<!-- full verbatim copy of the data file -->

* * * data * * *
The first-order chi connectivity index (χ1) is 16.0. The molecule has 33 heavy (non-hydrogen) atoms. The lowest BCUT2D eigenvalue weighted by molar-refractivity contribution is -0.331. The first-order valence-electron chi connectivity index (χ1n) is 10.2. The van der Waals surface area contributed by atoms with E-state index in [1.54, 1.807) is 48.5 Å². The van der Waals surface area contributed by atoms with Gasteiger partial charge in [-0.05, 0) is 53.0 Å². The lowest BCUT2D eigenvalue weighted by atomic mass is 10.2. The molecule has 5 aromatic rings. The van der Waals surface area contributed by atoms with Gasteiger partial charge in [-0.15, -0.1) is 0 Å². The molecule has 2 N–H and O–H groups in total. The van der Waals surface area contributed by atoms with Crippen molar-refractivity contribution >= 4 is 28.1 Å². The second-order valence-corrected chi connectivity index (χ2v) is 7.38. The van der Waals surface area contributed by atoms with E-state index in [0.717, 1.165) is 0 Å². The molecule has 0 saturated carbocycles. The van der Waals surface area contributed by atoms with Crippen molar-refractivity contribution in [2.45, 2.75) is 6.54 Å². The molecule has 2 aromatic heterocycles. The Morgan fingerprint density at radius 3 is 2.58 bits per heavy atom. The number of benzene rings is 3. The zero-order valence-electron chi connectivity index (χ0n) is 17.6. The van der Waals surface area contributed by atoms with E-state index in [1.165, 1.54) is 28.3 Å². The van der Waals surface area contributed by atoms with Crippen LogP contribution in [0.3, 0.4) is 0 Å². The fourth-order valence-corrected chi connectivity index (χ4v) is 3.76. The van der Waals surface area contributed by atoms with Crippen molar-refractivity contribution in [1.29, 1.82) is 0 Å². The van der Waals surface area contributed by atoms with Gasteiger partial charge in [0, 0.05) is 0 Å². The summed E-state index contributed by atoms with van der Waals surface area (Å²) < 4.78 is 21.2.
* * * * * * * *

The first-order chi connectivity index (χ1) is 16.0. The molecule has 33 heavy (non-hydrogen) atoms. The lowest BCUT2D eigenvalue weighted by molar-refractivity contribution is -0.331. The first-order valence-electron chi connectivity index (χ1n) is 10.2. The van der Waals surface area contributed by atoms with E-state index in [1.54, 1.807) is 48.5 Å². The van der Waals surface area contributed by atoms with Gasteiger partial charge in [-0.05, 0) is 53.0 Å². The lowest BCUT2D eigenvalue weighted by atomic mass is 10.2. The molecule has 5 aromatic rings. The van der Waals surface area contributed by atoms with Gasteiger partial charge in [-0.15, -0.1) is 0 Å². The molecule has 2 N–H and O–H groups in total. The van der Waals surface area contributed by atoms with Crippen molar-refractivity contribution >= 4 is 28.1 Å². The second-order valence-corrected chi connectivity index (χ2v) is 7.38. The van der Waals surface area contributed by atoms with E-state index in [0.717, 1.165) is 0 Å². The molecule has 0 saturated carbocycles. The van der Waals surface area contributed by atoms with Crippen molar-refractivity contribution in [2.45, 2.75) is 6.54 Å². The molecule has 2 aromatic heterocycles. The Morgan fingerprint density at radius 3 is 2.58 bits per heavy atom. The number of benzene rings is 3. The zero-order valence-electron chi connectivity index (χ0n) is 17.6. The van der Waals surface area contributed by atoms with E-state index in [1.165, 1.54) is 28.3 Å². The van der Waals surface area contributed by atoms with Crippen LogP contribution in [0.3, 0.4) is 0 Å². The fourth-order valence-corrected chi connectivity index (χ4v) is 3.76. The van der Waals surface area contributed by atoms with Crippen molar-refractivity contribution in [1.29, 1.82) is 0 Å². The van der Waals surface area contributed by atoms with Gasteiger partial charge in [0, 0.05) is 0 Å². The summed E-state index contributed by atoms with van der Waals surface area (Å²) < 4.78 is 21.2.